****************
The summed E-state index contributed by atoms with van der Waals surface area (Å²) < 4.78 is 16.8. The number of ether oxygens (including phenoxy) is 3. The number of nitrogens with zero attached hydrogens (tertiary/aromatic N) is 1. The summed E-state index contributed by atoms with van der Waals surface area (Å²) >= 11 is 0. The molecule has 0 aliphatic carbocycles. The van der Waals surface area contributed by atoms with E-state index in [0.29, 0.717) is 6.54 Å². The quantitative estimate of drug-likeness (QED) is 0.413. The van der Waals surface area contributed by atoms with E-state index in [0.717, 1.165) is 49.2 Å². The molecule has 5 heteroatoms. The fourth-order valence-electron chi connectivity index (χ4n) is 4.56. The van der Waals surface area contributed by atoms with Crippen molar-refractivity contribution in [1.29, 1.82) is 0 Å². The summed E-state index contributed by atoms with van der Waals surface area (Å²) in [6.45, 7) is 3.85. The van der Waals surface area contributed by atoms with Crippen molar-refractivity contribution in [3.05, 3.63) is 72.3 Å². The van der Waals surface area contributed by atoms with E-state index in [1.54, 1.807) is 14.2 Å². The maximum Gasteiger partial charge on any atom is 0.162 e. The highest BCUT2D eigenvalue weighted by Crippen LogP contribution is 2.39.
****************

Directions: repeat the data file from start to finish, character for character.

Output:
The summed E-state index contributed by atoms with van der Waals surface area (Å²) < 4.78 is 16.8. The number of ether oxygens (including phenoxy) is 3. The number of nitrogens with zero attached hydrogens (tertiary/aromatic N) is 1. The summed E-state index contributed by atoms with van der Waals surface area (Å²) >= 11 is 0. The molecule has 0 aliphatic carbocycles. The van der Waals surface area contributed by atoms with E-state index in [0.29, 0.717) is 6.54 Å². The quantitative estimate of drug-likeness (QED) is 0.413. The van der Waals surface area contributed by atoms with E-state index in [0.717, 1.165) is 49.2 Å². The molecule has 5 heteroatoms. The fourth-order valence-electron chi connectivity index (χ4n) is 4.56. The van der Waals surface area contributed by atoms with Crippen molar-refractivity contribution in [1.29, 1.82) is 0 Å². The summed E-state index contributed by atoms with van der Waals surface area (Å²) in [6.45, 7) is 3.85. The van der Waals surface area contributed by atoms with Crippen molar-refractivity contribution in [3.05, 3.63) is 72.3 Å². The van der Waals surface area contributed by atoms with E-state index in [1.54, 1.807) is 14.2 Å². The maximum Gasteiger partial charge on any atom is 0.162 e. The highest BCUT2D eigenvalue weighted by Crippen LogP contribution is 2.39.